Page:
Last season, a defeated and visibly-leeched West Virginia team hosted Coastal Carolina at home on March 23rd in Morgantown in the CBI. The Chanticleers, far from a vaunted hardwood program at this, or any point in college basketball history, hung over 100 points on the Mountaineers and rode back to South Carolina winners. Just over 11 months since that infamous day in the coliseum, West Virginia looks a sight better having won posted 19 wins and currently sitting at no. 16 nationally in the NCAA’s NET rankings. Additionally, the Mountaineers have collected wins over powerhouses like Ohio State and Texas Tech (at the time ranked no. 2 and no. 22 nationally, respectively). So, to be right on March’s doorstep and a virtual lock for a tournament spot, what could there be to complain about?
Quite a bit, actually.
19 wins was never supposed to be West Virginia’s ceiling. Less than a month ago, bracket brain Joe Lunardi had the Mountaineers pegged as a two seed for the tournament. This was a team that, six days after drumming TCU by 32, napalmed Texas by 38 points- the worst loss in Shaka Smart’s tenure in Austin. Since their last truly convincing win over Iowa State on February 5th, West Virginia has either consciously or inadvertently lost its bearing. Those same TCU and Texas squads that West Virginia pounded into coal dust have since bested a hapless Bob Huggins squad that is now among the worst nationally in three point percentage (.289), free throw percentage (.637) and three pointers attempted (491). This is a team that, despite brandishing some considerable frontline talent in Oscar Tshiebwe, Derek Culver and Jermaine Hailey and, as far as minutes played, one of the deepest benches in the nation, has simply forgotten how to win.
There’s some level of furor across the online community over WVU’s current slide and what’s behind it. There’s some segment of the fan base that wants to blame Huggins for not re-inventing his offense as often as he does his defense. Yet another segment of the gold and blue nation seems to think the team has lost its heart and its competitive verve. Then there’s a third segment of the fan base that seems perfectly content with the current win total. The main argument there is that this team has actually overachieved to this point and it’s just a young team dealing with young team-struggles. A year removed from a rash of attrition and bad locker room culture, how could anyone reasonably expect this group to contend for a deep tournament run, much less a Big 12 title? Personally, I don’t buy that and I think, if anything, it discredits how good this team has shown it can be.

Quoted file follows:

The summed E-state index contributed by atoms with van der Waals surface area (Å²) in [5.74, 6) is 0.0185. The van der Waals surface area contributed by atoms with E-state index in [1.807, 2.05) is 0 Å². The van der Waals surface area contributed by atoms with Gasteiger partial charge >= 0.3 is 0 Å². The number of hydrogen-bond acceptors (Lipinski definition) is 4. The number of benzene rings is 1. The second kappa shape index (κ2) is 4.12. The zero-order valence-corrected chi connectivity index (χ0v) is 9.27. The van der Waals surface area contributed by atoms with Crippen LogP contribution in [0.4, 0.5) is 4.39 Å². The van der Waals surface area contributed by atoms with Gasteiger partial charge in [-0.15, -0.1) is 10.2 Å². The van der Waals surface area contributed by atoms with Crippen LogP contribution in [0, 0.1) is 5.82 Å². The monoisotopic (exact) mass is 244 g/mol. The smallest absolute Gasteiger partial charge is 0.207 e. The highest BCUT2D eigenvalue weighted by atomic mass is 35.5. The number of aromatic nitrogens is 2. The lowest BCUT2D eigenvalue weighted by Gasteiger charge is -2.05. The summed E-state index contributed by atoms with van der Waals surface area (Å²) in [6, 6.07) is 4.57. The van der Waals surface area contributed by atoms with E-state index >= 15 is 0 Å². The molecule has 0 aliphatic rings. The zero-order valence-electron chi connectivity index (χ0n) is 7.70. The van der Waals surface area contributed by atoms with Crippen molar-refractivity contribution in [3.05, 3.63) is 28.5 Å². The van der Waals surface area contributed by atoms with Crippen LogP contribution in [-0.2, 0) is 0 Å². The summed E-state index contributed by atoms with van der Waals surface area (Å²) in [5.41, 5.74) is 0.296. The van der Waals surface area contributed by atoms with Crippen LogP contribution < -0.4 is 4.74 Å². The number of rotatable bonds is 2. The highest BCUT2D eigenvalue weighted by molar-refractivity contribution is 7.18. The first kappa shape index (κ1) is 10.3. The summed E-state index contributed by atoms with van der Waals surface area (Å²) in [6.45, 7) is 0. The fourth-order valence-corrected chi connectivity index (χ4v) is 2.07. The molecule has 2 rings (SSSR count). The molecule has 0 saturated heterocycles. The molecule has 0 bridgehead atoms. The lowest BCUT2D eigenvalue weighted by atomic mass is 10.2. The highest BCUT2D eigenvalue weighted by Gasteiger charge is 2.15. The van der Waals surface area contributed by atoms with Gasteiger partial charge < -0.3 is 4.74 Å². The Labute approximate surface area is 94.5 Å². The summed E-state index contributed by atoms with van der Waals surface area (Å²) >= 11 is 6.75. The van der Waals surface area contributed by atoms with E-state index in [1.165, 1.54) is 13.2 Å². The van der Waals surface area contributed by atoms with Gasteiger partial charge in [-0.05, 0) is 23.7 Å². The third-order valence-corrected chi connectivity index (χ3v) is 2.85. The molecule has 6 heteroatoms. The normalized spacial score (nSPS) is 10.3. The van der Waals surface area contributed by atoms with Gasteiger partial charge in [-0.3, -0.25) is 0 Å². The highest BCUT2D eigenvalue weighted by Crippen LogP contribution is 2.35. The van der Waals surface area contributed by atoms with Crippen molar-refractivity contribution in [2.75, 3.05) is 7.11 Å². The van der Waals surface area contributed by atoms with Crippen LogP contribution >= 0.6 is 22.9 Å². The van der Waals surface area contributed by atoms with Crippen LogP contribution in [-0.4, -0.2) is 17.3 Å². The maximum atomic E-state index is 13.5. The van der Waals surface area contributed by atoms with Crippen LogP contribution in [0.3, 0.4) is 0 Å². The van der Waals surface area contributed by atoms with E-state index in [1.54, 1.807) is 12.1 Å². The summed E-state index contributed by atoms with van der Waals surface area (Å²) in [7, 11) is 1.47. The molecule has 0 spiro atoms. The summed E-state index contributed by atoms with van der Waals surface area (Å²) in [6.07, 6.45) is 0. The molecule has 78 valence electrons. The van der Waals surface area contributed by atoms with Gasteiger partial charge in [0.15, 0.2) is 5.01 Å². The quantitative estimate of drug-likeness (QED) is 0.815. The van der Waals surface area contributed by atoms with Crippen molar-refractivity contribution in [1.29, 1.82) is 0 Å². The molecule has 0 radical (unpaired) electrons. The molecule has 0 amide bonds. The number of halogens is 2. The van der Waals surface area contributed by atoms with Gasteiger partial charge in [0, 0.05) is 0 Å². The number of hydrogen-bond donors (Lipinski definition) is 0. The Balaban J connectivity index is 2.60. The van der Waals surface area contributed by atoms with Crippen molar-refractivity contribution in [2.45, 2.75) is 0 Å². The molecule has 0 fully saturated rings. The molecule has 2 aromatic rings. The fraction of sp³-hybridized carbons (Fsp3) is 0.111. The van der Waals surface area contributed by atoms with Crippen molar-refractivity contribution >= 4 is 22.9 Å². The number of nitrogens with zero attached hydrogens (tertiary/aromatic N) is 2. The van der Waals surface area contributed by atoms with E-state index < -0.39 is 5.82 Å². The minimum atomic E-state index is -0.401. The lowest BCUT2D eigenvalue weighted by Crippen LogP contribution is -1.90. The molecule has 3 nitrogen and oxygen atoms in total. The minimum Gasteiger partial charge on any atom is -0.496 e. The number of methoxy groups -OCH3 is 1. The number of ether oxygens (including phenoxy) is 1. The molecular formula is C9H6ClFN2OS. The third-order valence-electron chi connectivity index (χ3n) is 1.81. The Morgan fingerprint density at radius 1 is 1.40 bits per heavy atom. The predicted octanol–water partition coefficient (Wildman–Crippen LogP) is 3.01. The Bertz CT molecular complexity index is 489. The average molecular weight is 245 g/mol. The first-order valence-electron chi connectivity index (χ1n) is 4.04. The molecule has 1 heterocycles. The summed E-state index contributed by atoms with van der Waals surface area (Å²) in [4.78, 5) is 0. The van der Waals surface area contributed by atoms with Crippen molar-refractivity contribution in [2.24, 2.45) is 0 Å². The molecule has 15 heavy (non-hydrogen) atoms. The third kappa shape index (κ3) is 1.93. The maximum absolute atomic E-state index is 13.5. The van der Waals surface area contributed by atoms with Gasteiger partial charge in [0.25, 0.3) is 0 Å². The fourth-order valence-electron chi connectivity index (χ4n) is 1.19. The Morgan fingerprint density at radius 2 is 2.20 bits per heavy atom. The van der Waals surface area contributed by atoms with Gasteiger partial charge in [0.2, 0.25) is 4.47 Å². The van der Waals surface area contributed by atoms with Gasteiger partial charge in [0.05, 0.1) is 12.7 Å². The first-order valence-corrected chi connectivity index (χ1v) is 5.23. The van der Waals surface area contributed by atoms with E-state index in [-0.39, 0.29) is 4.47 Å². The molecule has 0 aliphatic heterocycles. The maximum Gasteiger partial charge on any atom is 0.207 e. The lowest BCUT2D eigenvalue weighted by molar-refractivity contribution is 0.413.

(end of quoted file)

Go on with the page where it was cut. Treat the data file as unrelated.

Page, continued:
It’s not unfair to hold Huggins, now 8th all-time in career wins, or his team to a high standard. Ever since John Beilein resuscitated this program in the early 2000’s, West Virginia has won and, at times, won big. Since arriving in Morgantown, Huggins has engineered wins against more talented opponents via nothing more than sheer stubbornness. The Press Virginia era ended when Jevon Carter and Daxter Miles, Jr. went on to the professional ranks. The nucleus of this current Mountaineers team, no longer full-court vice-gripping opponents into submission, is running everything through a pair of athletic, powerful bigs and bottling teams up in half court. Moreover, Huggins has enviable resources on his bench to the extent that he can and has tired other teams out simply by rotating up to 12 people across 40 minutes. All of that is to say that West Virginia is not lacking anything critical. So while they continue to fall further and further out of the media’s good graces, it’s disingenuous to simply write this season off and hope for a better-aligning of the stars come next year.
West Virginia can and should be good, right now. It’s a season of discord across the college basketball landscape and therefore presents an opportunity to win and advance that rarely ever presents itself. While it seems unlikely that WVU will be able to take down Baylor in its season finale, the Mountaineers have either beaten or played down to the wire with every other team in the league, including Kansas. Does West Virginia looks deflated? Yes. Do Emmitt Matthews and Jordan McCabe need to once again start playing like starters? You bet. Is this team forlorn? Not yet.
Two of the Mountaineers final three games are at home starting with tomorrow’s re-match with Oklahoma on ESPN2 and then next Saturday’s swan song against the soaring Bears. Because the basketball gods are fickle, perhaps the light bulb will click on and Mountain Mama will once again bask in the warm glow of made field goals and early leads. Perhaps all the media praise during December and January amounted to the fabled “kiss of death” that coaches so often fear and the losing, however undesirable, has been slowly inoculating the team and leading them back to what originally had them rattling off win after win in P5 league.
I’m not saying West Virginia needs to suddenly re-emerge from the ether and tear their way to a national title- they won’t; they’re still a year away. God-willing, both Tshiebwe and Culver return next year to take the floor alongside current redshirt Jalen Bridges (no. 91 nationally) and incoming monster Isaiah Cottrell (no. 69 nationally) to produce possibly the most talented roster Bob Huggins has ever assembled. But, here and now, it’s about West Virginia being accountable. If the slide continues and they enter March as a six seed or below, they’ve only themselves to blame. Huggy bear and his guys don’t need anyone making excuses for them- they need to believe in themselves. Ultimately, nothing is more powerful than belief.
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